Hawaii Five-0 debuts tonight on CBS at 10 p.m. Eastern.

Hawaii Five-0 is the TV equivalent of a movie like Batman Begins or Casino Royale. It's not as good as either of those films, but it achieves a remarkable facsimile of the effect left by a film like one of those, a film that reboots a troubled franchise and makes it new and compelling again. It's not immediately obvious how Hawaii Five-0 will avoid becoming just another CBS crime drama, but in its pilot, at least, it's very enjoyable indeed. The show's producers - including Fringe creators Alex Kurtzman and Roberto Orci, as well as Peter Lenkov - have a wonderful time toying with the elements of the original series, creating a remarkable retread of the famous theme song for the opening credits and dropping the "Danno" nickname early enough that the pilot almost becomes a game to see when the original show's most famous line will pop up again.

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But like the best revitalizations of moribund franchises, this takes the original and tosses in everything the medium has learned since that show's glory days. The original Hawaii Five-O had its moments, and Jack Lord's performance wasn't bad. But the show now seems incredibly moribund, held back by the limitations of the medium at the time it was made, small budgets, and unfortunate racial caricatures. Even the best TV shows often feel frozen in the eras they were made in, and the original Hawaii Five-O, which ran from 1968 to 1980, incredibly, feels more trapped in amber than most. TV fans who've been rolling their eyes at the idea of this series all summer can be forgiven for taking the least charitable reading of the upcoming show, particularly since it was on CBS, a network not exactly known for taking chances.

But while CBS still isn't taking chances, it's revitalizing and twisting its signature formula into something not new, exactly, but new-ish. Where the network was the home of gloomy crime procedurals for years and years, it's now making room for shows that break with the grim tone and dark shadows of the CSI series and Criminal Minds, perhaps because the networks signature hit is now the sillier NCIS. There's room on the network for comedies on Thursday night, heartwarming reality shows about CEOs learning their lessons (no matter how cloying they may be), a procedural/workplace drama mash-up with strong character study elements, and a new show that's a goofy dramedy about seedy lawyers. CBS is trying things within a narrow range, but it's certainly trying them.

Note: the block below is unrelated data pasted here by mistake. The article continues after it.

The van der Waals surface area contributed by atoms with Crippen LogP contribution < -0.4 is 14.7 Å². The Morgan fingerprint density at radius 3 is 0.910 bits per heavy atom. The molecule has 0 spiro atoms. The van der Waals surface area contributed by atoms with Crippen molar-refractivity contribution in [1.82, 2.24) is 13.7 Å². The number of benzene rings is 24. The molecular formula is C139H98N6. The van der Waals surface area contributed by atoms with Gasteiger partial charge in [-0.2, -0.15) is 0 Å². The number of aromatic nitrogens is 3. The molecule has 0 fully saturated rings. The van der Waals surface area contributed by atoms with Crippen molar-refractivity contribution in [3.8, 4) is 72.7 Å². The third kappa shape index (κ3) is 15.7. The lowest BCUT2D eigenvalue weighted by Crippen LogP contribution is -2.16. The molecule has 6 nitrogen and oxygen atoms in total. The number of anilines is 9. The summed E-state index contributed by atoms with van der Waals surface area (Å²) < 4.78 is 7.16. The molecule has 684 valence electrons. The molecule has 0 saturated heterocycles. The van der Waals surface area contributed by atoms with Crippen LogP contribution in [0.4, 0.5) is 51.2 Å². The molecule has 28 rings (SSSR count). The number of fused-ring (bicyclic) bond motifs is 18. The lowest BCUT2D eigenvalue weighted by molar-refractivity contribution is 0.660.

And the best fruit of its labors this year is Hawaii Five-0. Where the original is a museum piece, this one feels surprisingly modern and not held back by any necessary connections to the original beyond the producers getting a kick out of playing around with the idea of a cop who doesn't play by the rules. (Of course, the new Hawaii Five-0 will feel just as dated in 32 years time as the old one does now, but that's a subject for another time.) Everything that wouldn't work about the old show in a modern context has been eschewed. Everything about the CBS crime show format that feels tired has also been tossed away. What's left makes for a potent cocktail of action and crime-solving fun.

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The biggest change to the formula made by the producers is the introduction of something like a continuing storyline. This isn't going to be to the level of serialization on the previous big hit show filmed in Hawaii, Lost, but Steve McGarrett (Alex O'Loughlin) is tortured by the events of the teaser, when he loses his father to a criminal's bullet. The season, at least, will be taken up by tracking down his father's killers, and at least one of them (played by a snarling James Marsters) is the target of the investigation in the pilot. It's obvious that this will eventually turn into something that gets shunted off into a scene or two in every episode, but it's interesting to see the show play around with this, and it's a nice break from the usual CBS formula.